The Selection was one of the books I wanted more than any others, because it's a dystopia and it has a completely gorgeous cover. Even though I actually don't like the fluffy dress (never been a ruffle fan), it still makes me stare, especially with the ice. Even now, I just got distracted staring at the cover. I think it's something about the colors and the textures to the dress.

Anyway, the description kind of made me laugh a little bit; I mean, it really does sound like a dystopian version of The Bachelor/Cinderella. As far as dystopias go, this definitely is pretty light fare. The society depicted here is a caste system as in olden days, with one's role in society determined by their occupation. Accordingly, women do not have much say in their lives and are required to remain virgins until marriage. Basically, this is a futuristic version of an ancient civilization, which is interesting, but, so far at least, the society really doesn't seem all that bad, although the attacks on the capital are worrisome.

The heroine, America Singer, is as one snarky reviewer pointed out a singer. Surprise. That reviewer deemed this a failure of originality by Cass, but clearly does not understand that historically many people, if they had a last name, had one that referred to their profession (i.e. the reason Smith is so common as a last name is because of blacksmiths, silversmiths, etc.). Research: it is a good thing.

Anywho, the writing definitely is pretty simplistic. Although I prefer complex sentences, I'm okay with Cass' writing. She can get away with it because the story is told from America's perspective. America, as a five (her caste), did not have a great education, so she might not think or speak in a particularly complex manner. Of course, I look forward to seeing Cass really show off her writing skills in later books.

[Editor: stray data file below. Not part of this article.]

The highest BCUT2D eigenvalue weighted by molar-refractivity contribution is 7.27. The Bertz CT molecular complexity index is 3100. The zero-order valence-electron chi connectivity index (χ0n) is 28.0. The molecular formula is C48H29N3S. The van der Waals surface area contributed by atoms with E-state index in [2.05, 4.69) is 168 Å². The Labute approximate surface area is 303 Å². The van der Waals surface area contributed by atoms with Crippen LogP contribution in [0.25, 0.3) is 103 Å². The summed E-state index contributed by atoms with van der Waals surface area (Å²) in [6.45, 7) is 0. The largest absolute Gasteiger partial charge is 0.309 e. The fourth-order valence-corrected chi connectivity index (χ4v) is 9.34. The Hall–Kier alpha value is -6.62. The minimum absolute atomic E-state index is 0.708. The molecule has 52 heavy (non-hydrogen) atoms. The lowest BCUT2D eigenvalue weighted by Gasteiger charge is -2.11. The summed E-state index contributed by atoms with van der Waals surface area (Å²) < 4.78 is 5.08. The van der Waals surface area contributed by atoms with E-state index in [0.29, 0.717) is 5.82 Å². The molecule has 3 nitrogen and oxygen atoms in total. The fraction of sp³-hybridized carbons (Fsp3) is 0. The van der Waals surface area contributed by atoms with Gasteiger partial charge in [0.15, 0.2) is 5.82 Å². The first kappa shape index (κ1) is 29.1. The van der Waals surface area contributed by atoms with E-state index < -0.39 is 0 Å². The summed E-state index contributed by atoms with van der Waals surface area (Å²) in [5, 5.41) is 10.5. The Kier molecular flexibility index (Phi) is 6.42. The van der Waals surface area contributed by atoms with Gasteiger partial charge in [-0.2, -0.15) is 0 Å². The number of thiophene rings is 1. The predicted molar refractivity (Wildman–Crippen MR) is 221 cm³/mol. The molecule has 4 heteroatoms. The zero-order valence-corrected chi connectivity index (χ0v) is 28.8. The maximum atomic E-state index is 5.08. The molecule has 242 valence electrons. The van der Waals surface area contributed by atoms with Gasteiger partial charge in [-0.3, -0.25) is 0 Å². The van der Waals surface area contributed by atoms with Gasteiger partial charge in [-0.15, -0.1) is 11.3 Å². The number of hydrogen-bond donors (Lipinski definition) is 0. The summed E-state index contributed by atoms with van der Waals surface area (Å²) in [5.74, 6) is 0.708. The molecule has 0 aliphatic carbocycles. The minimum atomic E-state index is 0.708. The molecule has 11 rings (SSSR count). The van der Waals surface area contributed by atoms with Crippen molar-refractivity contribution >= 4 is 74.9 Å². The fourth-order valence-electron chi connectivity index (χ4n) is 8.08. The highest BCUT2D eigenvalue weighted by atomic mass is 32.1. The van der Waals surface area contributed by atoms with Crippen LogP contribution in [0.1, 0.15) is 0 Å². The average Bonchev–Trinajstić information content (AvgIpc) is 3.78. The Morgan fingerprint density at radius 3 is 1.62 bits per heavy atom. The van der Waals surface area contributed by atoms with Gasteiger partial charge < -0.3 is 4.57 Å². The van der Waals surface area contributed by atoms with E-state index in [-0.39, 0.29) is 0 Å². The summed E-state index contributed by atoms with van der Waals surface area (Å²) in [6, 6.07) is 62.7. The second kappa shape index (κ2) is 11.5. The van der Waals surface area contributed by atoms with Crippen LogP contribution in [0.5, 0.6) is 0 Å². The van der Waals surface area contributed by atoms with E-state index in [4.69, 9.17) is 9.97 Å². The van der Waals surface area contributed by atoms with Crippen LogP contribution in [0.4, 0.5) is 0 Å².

Both Aspen and Maxon have their good points, and their moments that make me feel concerned. As yet, I am not declaring any sort of Team allegiance to either. So far, I suspect that Maxon would be better for America, but I'm not entirely sure that I like him better in general. Aspen definitely strikes me as more swoon-worthy, but Maxon's much nicer. Plus, he can afford to give her the tastiest food.

More than anything, The Selection actually reminds me of Princess Academy by Shannon Hale, which I would definitely recommend to anyone. The Selection is a fun, absorbing read. Will you like it? Well, it's going to be made into a CW television show, and I think it will be a good one (which I know I'll be watching), so if that doesn't appeal to you, The Selection might not either. I, personally, will be looking forward to book two.

Favorite Quote: "'What do you think my chances might be of finding a soul mate in the group of you? I'll be lucky if I can just find someone who'll be able to stand me for the rest of our lives. What if I've already sent her home because I was relying on some sort of spark I didn't feel? What if she's waiting to leave me at the first sign of adversity? What if I don't find anyone at all? What do I do then, America?'"

Rating: 3/5

Note on Today's Song Selection: I just could not resist this, even if it's the country, not his mother, who is urging Maxon to court ladies this way. haha.

"When I became of age my mother called me to her side
She said 'son you're growing up now, pretty soon
You'll take a bride'...
And then she said...